Its safe to say that at some point in our lives, weve cut short a 10-day dosage of antibiotics or maybe even taken the wrong dosage at the wrong time. Most of the time this misstep isnt a big problem, but sometimes it causes an infection to recur forcing another doctor visit to and a refill of the script.
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One-off situations like this typically pose few individual long-range problems, but collectively they can wreak havoc on your health--especially if you are suffering with a severe or chronic condition like diabetes, cancer, heart failure or heart disease. Cumulatively, they cause a huge impact on the U.S. health care spend.
Now, thanks to a newly-created score, 10 million Americans will be scored on how likely they are to fill a prescription and complete the script as the doctor prescribed. The Medication Adherence Score, which was created by FICO (the architect of the widely-used credit score) and is HIPAA-compliant, is aimed at improving drug adherence, boosting therapy effectiveness and reducing health care costs.
FICO uses predictive analytics to forecast an individuals likelihood of patients taking their prescription meds as directed.
Non adherence is more prevalent than one may think: As many as half the patients with chronic diseases dont take their medication as prescribed, according to Dr. William Shrank, assistant professor of pharmacoepidemiology at Brigham and Womens Hospital.
When this happens, patients run a risk of poor health outcomes and more frequent hospitalizations, costing both patients and the health-care system a lot of money. According to a November 2010 report from the New England Healthcare Institute, this computes to about $290 billion annually--about 13%--of the total U.S. health care spending.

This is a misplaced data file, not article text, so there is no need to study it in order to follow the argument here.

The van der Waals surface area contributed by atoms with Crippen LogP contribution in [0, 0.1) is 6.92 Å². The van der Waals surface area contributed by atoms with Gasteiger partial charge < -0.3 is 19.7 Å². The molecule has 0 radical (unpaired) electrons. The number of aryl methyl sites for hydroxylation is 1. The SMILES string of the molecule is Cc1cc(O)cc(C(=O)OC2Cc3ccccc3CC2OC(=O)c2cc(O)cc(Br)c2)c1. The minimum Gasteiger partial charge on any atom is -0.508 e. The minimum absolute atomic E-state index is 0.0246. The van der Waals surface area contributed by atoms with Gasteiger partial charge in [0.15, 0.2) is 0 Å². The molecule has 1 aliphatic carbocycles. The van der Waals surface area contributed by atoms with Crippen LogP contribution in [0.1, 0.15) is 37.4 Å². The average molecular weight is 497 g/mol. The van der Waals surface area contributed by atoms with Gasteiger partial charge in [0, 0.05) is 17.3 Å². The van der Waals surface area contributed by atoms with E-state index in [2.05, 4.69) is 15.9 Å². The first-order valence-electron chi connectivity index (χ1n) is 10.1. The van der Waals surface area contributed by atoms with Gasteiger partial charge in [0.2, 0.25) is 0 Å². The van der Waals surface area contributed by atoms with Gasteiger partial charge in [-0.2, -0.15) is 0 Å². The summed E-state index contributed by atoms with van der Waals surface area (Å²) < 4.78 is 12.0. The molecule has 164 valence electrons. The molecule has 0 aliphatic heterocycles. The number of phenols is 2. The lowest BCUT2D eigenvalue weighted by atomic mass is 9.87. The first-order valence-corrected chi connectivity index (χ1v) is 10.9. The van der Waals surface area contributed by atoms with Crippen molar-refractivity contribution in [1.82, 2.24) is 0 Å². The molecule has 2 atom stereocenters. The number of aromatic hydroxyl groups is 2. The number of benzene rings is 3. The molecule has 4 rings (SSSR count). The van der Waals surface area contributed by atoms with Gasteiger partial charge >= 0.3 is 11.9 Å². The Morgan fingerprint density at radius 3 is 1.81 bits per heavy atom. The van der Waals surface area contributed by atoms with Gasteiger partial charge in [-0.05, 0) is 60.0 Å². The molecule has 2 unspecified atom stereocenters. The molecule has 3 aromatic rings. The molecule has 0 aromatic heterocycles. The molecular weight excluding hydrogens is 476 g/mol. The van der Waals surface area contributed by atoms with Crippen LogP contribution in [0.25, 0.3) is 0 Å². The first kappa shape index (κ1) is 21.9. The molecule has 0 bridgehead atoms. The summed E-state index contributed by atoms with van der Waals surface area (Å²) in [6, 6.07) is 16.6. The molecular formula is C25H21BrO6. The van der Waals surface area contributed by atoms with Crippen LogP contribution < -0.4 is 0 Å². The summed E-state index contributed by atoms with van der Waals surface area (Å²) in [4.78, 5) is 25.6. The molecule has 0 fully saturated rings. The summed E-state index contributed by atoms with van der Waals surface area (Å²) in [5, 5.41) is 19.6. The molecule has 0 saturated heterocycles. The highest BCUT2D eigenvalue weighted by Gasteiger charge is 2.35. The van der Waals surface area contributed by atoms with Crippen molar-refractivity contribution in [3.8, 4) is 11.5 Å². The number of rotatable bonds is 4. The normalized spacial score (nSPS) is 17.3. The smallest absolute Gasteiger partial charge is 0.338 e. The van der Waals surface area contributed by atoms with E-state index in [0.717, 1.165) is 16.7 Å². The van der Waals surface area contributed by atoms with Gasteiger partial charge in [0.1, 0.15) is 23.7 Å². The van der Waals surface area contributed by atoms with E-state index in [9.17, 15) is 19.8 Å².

Thats quite a tab for the health-care industry and for consumers individually because the expense is passed down to the consumer in increased health insurance premiums and rising drug costs.
FICO says that its new tool can reduce cost by boosting therapy effectiveness and has the potential to deliver value to physicians, health care organizations, pharmacy benefit managers, clinical review organizations and pharmaceutical marketers by helping them improve patient outcomes, all while lowering costs.
Nothing else out there anticipates non adherence before it manifests itself, says FICOs Craig Watts. Every other solution pinpoints patients who are already exhibiting some non adherence problems and, beyond that, are already not feeling well.
Watts heralds the FICO tool for its forward-looking capability. Problems can be anticipated and headed off before negative health outcomes occur.
Much as a retailer uses a range of publicly-available, third-party demographic data to target a potential market, FICO uses an anonymous data base of source material that looks at a populations stability--owning a house, holding a job and for how long, whether a person is sick and lives alone--to generate information that can be applied to a specific patient population.